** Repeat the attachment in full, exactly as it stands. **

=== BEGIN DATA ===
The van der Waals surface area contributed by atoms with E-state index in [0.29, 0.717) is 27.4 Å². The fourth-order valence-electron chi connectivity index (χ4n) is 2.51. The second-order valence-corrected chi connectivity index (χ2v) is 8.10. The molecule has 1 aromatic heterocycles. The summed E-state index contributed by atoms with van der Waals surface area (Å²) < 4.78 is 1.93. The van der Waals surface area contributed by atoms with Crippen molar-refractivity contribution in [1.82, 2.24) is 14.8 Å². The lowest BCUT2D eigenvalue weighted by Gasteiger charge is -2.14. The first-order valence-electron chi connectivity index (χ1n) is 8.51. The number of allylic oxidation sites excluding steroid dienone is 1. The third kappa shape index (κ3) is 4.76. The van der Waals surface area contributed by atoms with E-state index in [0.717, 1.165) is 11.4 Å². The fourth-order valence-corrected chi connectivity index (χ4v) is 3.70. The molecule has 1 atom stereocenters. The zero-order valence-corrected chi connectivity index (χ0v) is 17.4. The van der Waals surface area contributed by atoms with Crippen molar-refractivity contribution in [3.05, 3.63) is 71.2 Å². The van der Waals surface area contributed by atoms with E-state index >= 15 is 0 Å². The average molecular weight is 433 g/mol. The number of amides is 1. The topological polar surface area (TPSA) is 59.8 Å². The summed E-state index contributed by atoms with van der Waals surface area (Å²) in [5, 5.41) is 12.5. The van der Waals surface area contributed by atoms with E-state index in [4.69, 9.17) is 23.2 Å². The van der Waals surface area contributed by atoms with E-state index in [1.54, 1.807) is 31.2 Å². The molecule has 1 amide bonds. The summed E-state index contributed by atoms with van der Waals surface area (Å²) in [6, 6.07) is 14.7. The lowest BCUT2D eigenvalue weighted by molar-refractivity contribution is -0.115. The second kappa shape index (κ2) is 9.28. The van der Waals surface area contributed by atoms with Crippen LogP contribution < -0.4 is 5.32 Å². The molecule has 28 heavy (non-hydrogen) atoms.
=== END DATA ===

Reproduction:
The van der Waals surface area contributed by atoms with E-state index in [0.29, 0.717) is 27.4 Å². The fourth-order valence-electron chi connectivity index (χ4n) is 2.51. The second-order valence-corrected chi connectivity index (χ2v) is 8.10. The molecule has 1 aromatic heterocycles. The summed E-state index contributed by atoms with van der Waals surface area (Å²) < 4.78 is 1.93. The van der Waals surface area contributed by atoms with Crippen molar-refractivity contribution in [1.82, 2.24) is 14.8 Å². The lowest BCUT2D eigenvalue weighted by Gasteiger charge is -2.14. The first-order valence-electron chi connectivity index (χ1n) is 8.51. The number of allylic oxidation sites excluding steroid dienone is 1. The third kappa shape index (κ3) is 4.76. The van der Waals surface area contributed by atoms with E-state index in [0.717, 1.165) is 11.4 Å². The fourth-order valence-corrected chi connectivity index (χ4v) is 3.70. The molecule has 1 atom stereocenters. The zero-order valence-corrected chi connectivity index (χ0v) is 17.4. The van der Waals surface area contributed by atoms with Crippen molar-refractivity contribution in [3.05, 3.63) is 71.2 Å². The van der Waals surface area contributed by atoms with E-state index >= 15 is 0 Å². The average molecular weight is 433 g/mol. The number of amides is 1. The topological polar surface area (TPSA) is 59.8 Å². The summed E-state index contributed by atoms with van der Waals surface area (Å²) in [5, 5.41) is 12.5. The van der Waals surface area contributed by atoms with E-state index in [4.69, 9.17) is 23.2 Å². The van der Waals surface area contributed by atoms with E-state index in [1.54, 1.807) is 31.2 Å². The molecule has 1 amide bonds. The summed E-state index contributed by atoms with van der Waals surface area (Å²) in [6, 6.07) is 14.7. The lowest BCUT2D eigenvalue weighted by molar-refractivity contribution is -0.115. The second kappa shape index (κ2) is 9.28. The van der Waals surface area contributed by atoms with Crippen LogP contribution < -0.4 is 5.32 Å². The molecule has 28 heavy (non-hydrogen) atoms.